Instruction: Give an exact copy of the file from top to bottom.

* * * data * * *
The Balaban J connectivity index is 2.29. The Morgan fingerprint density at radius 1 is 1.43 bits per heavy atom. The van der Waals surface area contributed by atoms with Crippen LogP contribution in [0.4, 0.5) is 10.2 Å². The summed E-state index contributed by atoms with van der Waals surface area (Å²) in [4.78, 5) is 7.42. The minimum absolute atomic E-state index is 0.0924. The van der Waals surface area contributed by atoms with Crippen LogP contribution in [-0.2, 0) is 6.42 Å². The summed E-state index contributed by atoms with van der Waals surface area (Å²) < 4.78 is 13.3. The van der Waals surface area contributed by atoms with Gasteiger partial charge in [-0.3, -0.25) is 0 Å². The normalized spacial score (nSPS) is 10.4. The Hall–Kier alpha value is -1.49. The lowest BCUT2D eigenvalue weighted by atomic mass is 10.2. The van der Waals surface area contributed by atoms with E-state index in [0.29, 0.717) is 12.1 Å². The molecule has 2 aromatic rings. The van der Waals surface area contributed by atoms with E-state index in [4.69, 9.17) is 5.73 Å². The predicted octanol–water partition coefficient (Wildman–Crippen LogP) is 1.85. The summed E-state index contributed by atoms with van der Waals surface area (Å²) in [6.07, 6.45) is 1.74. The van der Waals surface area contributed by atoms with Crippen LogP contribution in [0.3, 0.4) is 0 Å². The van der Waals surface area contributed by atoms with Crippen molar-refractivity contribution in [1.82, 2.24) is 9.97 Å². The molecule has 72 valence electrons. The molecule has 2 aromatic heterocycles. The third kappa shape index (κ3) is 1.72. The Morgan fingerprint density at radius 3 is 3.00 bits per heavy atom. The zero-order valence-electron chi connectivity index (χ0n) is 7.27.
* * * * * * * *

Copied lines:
The Balaban J connectivity index is 2.29. The Morgan fingerprint density at radius 1 is 1.43 bits per heavy atom. The van der Waals surface area contributed by atoms with Crippen LogP contribution in [0.4, 0.5) is 10.2 Å². The summed E-state index contributed by atoms with van der Waals surface area (Å²) in [4.78, 5) is 7.42. The minimum absolute atomic E-state index is 0.0924. The van der Waals surface area contributed by atoms with Crippen LogP contribution in [-0.2, 0) is 6.42 Å². The summed E-state index contributed by atoms with van der Waals surface area (Å²) < 4.78 is 13.3. The van der Waals surface area contributed by atoms with Gasteiger partial charge in [-0.3, -0.25) is 0 Å². The normalized spacial score (nSPS) is 10.4. The Hall–Kier alpha value is -1.49. The lowest BCUT2D eigenvalue weighted by atomic mass is 10.2. The van der Waals surface area contributed by atoms with E-state index in [0.29, 0.717) is 12.1 Å². The molecule has 2 aromatic rings. The van der Waals surface area contributed by atoms with E-state index in [4.69, 9.17) is 5.73 Å². The predicted octanol–water partition coefficient (Wildman–Crippen LogP) is 1.85. The summed E-state index contributed by atoms with van der Waals surface area (Å²) in [6.07, 6.45) is 1.74. The van der Waals surface area contributed by atoms with Crippen LogP contribution in [0.3, 0.4) is 0 Å². The van der Waals surface area contributed by atoms with Crippen molar-refractivity contribution in [1.82, 2.24) is 9.97 Å². The molecule has 72 valence electrons. The molecule has 2 aromatic heterocycles. The third kappa shape index (κ3) is 1.72. The Morgan fingerprint density at radius 3 is 3.00 bits per heavy atom. The zero-order valence-electron chi connectivity index (χ0n) is 7.27.